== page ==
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Ferris Bueller's Day Off (1986)

Ferris Bueller wants to cut class, so he skips school and has the best day ever. Depressingly, I relate most to Ferris' anxious friend Cameron these days, but the 2021 takeaway from this movie is, like, take some time for self-care! And we all need that rn.

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Dead Poets Society (1989)

Carpe diem, indeed. Another "teacher comes to a school and shakes things up for the better" movie, this one's about a strict private school and the teacher who dares to inspire his kids. A hard TW (suicide) on this one, but these days it's also a testament to how incredible Robin Williams' acting was.

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Pretty in Pink (1986)

The reasons we watch it may have changed (like, James Spader is the best part of the movie, apparently??) but feeling like an outsider and having an impossible, all-consuming crush on the popular guy is basically a universal experience.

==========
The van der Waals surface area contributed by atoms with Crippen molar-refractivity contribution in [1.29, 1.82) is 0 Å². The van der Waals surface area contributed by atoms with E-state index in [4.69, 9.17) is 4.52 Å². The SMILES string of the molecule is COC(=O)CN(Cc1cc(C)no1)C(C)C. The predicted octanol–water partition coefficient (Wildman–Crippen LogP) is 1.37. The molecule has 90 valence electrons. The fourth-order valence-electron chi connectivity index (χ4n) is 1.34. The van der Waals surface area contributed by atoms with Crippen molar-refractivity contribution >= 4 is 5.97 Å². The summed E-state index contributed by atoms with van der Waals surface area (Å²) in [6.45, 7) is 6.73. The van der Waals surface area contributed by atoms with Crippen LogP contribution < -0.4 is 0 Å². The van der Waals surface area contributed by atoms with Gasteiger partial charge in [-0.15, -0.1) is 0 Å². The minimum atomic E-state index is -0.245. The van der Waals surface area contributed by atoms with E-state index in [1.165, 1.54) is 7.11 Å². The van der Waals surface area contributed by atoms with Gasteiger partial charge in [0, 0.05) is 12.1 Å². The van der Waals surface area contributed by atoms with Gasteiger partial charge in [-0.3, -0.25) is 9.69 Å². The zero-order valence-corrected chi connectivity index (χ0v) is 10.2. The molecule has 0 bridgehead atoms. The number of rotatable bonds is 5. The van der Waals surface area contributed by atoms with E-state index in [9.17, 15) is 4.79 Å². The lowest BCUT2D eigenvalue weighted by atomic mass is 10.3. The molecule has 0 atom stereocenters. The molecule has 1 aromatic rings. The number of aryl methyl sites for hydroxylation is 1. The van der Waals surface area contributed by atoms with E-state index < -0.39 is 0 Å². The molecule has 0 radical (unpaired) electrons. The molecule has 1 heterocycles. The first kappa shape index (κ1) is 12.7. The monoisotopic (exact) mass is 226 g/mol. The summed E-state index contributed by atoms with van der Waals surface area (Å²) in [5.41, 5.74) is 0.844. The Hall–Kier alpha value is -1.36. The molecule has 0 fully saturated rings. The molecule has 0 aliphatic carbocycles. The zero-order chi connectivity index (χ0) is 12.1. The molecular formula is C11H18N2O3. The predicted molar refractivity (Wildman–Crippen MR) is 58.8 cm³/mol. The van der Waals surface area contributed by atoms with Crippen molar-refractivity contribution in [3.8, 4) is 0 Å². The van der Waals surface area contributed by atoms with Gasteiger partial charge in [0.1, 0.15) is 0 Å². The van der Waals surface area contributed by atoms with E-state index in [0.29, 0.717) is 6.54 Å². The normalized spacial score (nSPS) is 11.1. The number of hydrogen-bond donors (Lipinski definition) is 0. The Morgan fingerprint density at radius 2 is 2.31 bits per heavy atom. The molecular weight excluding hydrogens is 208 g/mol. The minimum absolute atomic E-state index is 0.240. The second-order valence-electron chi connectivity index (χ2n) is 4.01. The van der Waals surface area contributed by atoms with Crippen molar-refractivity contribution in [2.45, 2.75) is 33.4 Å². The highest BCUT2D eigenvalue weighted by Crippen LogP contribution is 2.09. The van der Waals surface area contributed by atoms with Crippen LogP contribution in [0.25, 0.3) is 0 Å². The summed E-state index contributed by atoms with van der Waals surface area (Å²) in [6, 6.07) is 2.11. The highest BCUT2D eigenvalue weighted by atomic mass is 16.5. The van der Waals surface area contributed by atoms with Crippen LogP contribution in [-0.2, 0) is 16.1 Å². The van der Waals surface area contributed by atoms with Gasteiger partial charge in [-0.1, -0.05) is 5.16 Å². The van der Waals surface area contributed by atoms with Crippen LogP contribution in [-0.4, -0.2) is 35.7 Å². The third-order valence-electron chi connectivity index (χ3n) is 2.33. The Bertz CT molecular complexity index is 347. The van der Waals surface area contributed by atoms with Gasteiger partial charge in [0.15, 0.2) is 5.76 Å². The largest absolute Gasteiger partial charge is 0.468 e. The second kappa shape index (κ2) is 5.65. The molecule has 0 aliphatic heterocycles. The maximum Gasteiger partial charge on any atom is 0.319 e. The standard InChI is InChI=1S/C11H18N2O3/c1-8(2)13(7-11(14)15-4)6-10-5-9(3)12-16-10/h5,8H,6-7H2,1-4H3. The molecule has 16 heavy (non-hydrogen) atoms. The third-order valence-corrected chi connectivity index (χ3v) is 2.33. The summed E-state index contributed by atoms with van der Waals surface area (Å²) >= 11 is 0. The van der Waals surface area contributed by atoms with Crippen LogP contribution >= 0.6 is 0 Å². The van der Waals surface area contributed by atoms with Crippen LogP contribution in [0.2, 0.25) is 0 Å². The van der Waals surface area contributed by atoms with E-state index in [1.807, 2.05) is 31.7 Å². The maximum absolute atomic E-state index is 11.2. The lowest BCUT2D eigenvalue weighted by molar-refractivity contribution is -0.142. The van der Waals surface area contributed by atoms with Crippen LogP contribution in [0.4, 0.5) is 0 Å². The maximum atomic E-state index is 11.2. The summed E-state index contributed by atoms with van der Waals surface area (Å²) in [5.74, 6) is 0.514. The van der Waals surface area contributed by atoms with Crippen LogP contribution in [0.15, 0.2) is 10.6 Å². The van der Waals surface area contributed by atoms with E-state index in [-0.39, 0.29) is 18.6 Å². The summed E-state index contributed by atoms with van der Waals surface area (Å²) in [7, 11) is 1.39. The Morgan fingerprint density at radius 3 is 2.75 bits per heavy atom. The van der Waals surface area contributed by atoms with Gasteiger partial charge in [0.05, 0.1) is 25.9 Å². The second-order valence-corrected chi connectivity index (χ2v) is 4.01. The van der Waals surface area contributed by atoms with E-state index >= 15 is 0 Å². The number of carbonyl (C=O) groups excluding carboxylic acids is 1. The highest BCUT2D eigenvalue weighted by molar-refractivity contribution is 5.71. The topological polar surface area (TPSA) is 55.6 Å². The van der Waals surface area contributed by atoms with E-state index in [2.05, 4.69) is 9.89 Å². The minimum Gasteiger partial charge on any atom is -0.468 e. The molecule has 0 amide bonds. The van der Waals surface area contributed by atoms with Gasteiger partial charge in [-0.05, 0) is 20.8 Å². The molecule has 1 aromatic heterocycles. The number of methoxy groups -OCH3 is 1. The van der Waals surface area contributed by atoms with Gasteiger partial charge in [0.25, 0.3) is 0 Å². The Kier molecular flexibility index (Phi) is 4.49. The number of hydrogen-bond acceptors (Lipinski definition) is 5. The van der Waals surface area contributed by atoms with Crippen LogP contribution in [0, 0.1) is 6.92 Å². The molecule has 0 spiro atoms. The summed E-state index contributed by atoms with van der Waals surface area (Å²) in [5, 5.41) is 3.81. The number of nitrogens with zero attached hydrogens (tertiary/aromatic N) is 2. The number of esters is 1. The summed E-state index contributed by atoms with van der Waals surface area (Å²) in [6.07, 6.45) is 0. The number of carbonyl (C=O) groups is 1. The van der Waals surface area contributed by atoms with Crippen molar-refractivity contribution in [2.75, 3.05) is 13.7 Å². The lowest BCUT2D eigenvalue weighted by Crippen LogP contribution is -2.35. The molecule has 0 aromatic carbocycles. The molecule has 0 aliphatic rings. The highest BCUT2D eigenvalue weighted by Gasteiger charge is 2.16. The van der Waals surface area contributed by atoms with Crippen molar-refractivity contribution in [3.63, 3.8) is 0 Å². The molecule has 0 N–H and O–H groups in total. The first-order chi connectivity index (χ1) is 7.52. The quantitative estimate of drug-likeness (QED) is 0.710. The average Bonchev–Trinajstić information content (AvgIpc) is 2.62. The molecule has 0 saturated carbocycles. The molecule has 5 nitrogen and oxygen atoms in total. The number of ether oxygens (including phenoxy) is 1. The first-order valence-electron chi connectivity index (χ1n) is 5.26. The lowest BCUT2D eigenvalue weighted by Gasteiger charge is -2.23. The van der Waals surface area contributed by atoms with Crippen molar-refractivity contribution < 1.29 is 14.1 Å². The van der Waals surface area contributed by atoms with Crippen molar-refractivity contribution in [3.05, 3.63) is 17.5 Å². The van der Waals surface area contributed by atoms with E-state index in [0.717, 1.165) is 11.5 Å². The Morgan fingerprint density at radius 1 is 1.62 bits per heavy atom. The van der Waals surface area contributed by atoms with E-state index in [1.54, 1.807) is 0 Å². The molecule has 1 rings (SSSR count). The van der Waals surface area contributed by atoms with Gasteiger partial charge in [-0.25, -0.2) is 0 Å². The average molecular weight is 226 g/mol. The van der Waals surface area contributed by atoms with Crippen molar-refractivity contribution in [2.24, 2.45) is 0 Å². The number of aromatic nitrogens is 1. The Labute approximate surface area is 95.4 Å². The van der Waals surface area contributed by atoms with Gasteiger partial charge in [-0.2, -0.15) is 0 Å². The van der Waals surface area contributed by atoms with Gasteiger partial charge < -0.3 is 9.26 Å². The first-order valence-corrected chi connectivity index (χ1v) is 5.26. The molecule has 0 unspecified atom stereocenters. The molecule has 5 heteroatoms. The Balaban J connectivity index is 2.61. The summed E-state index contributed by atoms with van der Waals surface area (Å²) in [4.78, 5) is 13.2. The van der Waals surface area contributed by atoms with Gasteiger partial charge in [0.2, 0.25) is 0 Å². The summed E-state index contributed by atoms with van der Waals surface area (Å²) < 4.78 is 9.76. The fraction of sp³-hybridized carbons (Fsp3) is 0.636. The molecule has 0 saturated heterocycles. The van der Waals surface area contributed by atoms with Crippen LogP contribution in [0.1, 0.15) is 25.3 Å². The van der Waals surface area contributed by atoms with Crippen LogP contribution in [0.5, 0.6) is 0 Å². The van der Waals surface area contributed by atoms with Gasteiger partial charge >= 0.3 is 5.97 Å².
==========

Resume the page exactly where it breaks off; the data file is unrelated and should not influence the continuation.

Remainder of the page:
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Dirty Dancing (1987)

I mean. It's practically the law that a teen '80s film list has to have this one on here. If you're looking for the quintessential "find your first real love on vacation and can't be together but you'll kinda love them forever" movie, look no further than Johnny (Patrick Swayze) and Frances (Jennifer Grey).

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Say Anything (1989)

Lloyd (John Cusack) loves Diane (Ione Skye), but for plot reasons (aka her overbearing, imperfect, but still kind dad), they're not together. Lloyd pursues her anyways, including that iconic boombox outside the window scene. Is it a liiiiittle tiiiiiny bit stalkerish? Sure. Would most of us enjoy a grand romantic gesture from the person we really like? Yea, prob.

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The Breakfast Club (1985)

Five kids are stuck in detention. That's it, that's the whole plot, but it's way more than that. This is far from a perfect movie: Even the lead actor, Molly Ringwald, acknowledges some of its many issues. But if you want to watch a classic film that just gets teen angst in all its forms—from peer pressure and expectation to being a total outcast—this is it.